Practitioners Take Huge Risks Dealing With Rogue Drug Compounders

December 2017 | Volume 16 | Issue 12 | Editorials | 1308 | Copyright © December 2017

Sheldon Bradshaw JD

FDA and Life Sciences Practice Group, King & Spalding,Washington, DC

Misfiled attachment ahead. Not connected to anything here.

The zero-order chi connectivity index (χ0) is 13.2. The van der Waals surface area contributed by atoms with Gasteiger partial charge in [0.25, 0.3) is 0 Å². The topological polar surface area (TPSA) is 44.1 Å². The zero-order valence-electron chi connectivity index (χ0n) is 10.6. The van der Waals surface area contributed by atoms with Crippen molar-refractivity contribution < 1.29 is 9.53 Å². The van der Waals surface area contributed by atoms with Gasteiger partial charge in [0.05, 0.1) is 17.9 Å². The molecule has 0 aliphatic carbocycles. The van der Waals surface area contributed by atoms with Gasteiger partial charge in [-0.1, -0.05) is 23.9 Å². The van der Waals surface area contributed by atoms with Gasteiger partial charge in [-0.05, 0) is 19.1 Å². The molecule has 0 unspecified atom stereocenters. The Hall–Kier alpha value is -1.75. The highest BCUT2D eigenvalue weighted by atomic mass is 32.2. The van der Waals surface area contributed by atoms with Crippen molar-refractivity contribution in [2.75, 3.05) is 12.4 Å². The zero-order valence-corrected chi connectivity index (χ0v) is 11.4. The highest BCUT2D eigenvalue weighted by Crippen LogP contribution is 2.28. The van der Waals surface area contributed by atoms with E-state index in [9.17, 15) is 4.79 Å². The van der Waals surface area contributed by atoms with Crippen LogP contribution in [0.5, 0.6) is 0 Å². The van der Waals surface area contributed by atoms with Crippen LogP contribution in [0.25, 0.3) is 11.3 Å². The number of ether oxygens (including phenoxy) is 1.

manufacturing in large quantities, a practitioner should make sure that the compounder is lawfully operating as an outsourcing facility prior to sourcing any drugs from them. To do so, there are four FDA-generated lists that a practitioner should consult. The four lists – all of which were prepared by FDA following the passage of the CQA – are easy to access and the exercise is almost always educational (and, more often than it should be, very sobering).1. Make sure that the outsourcing facility is registered with FDA. Lawfully registered facilities are listed here:https://www.fda.gov/Drugs/GuidanceComplianceRegulatoryInformation/PharmacyCompounding/ucm378645.htmPractitioners may be surprised to learn that a number of compounders manufacturing drugs in bulk have still not registered with FDA as the FD&C Act explicitly requires.2. Make sure that the drug being compounded is either on FDA’s drug shortage list or that the bulk ingredients (ie, active ingredients) are on FDA’s 503B Category 1 list, which can be accessed here:https://www.fda.gov/downloads/Drugs/GuidanceComplianceRegulatoryInformation/PharmacyCompounding/UCM467374.pdfPractitioners may be astonished to learn that many compounded drugs being offered for sale contain an active ingredient that does not appear on the list published by FDA, despite the fact that such products are unlawful. A practitioner should immediately be skeptical about the credibility of an outsourcing facility that offers to compound such drugs.3.Make sure that the compounded drug you want to order is on the list of products that the outsourcing facility has reported to FDA, which can be accessed here under the heading “Product Reporting Information”:https://www.fda.gov/Drugs/GuidanceComplianceRegulatoryInformation/PharmacyCompounding/ucm393571.htm#reporting.Practitioners may be shocked to learn that the very drug formulations they are being vigorously lobbied to purchase have not been reported to FDA as federal law explicitly requires. In fact, the list published by FDA reveals a large gap between the list of drug formulations that certain outsourcing facilities offer to sell to practitioners and the list of drug formulations those same outsourcing facilities report to FDA. For example, one large outsourcing facility that supplies practitioners with a catalogue listing over 300 unique drug formulations does not have even one single drug formulation on the FDA list. Another large outsourcing facility that on its website touts its ability to compound numerous drug formulations has one (and only one) drug on the FDA list. Offering to compound a drug formulation that the outsourcing facility has not reported to FDA is an obvious red flag that should not be ignored.4. Make sure that the compounded drug you want to order was manufactured in a facility that is in compliance with FDA’s strict cGMP regulations. As noted above, FDA maintains a list of all the outsourcing facilities registered with the Agency at the following easily accessible link:https://www.fda.gov/drugs/guidancecomplianceregulatoryinformation/pharmacycompounding/ucm378645.htm.For each outsourcing facility, FDA has conveniently provided a link to the most recent Form 483 (which contains the inspectional observations made by FDA during a cGMP inspection) and, of critical importance, a link to any Warning or Untitled Letter that FDA issued to the facility due to manufacturing violations. Practitioners may find it sobering to read the inspectional observations contained in a Form 483 or the list of violations enumerated in a Warning or Untitled Letter. It is important to know, however, whether the outsourcing facility from which the practitioner plans on sourcing critical drug products is in compliance with federal law, particularly as it relates to the facility’s ability to compound safe medications. Based on my own experience, a practitioner is unlikely to hear about a compounder’s manufacturing problems during a marketing pitch by the compounder.FDA Commissioner Scott Gottlieb RespondsNotwithstanding the urging of the compounding pharmacy lobby, Dr. Gottlieb is likely to continue to enforce fully the law applicable to compounding. On September 26, 2017, Dr. Gottlieb, who has a long history of seeking to address problems associated with improper drug compounding, issued a statement where he re-emphasized the importance of outsourcing facilities complying with the requirements of the CQA. In so doing, Dr. Gottlieb stressed the importance of outsourcing facilities complying with FDA’s cGMP regulations and specifically encouraged the medical community to only source compounded drugs when FDA-approved alternatives were not available and, even then, only from the lists described above.Following the NECC tragedy, Dr. Gottlieb co-wrote an article (with the author of this paper), “A Compounding Fracture at the FDA,” Wall St. Journal, Nov. 13, 2012, in which he criticized the FDA for failing to use its authority to prevent the tragedy, since it had sent NECC a Warning Letter in 2006. In that WSJ article, he wrote that NECC “was hardly a pharmacy as generally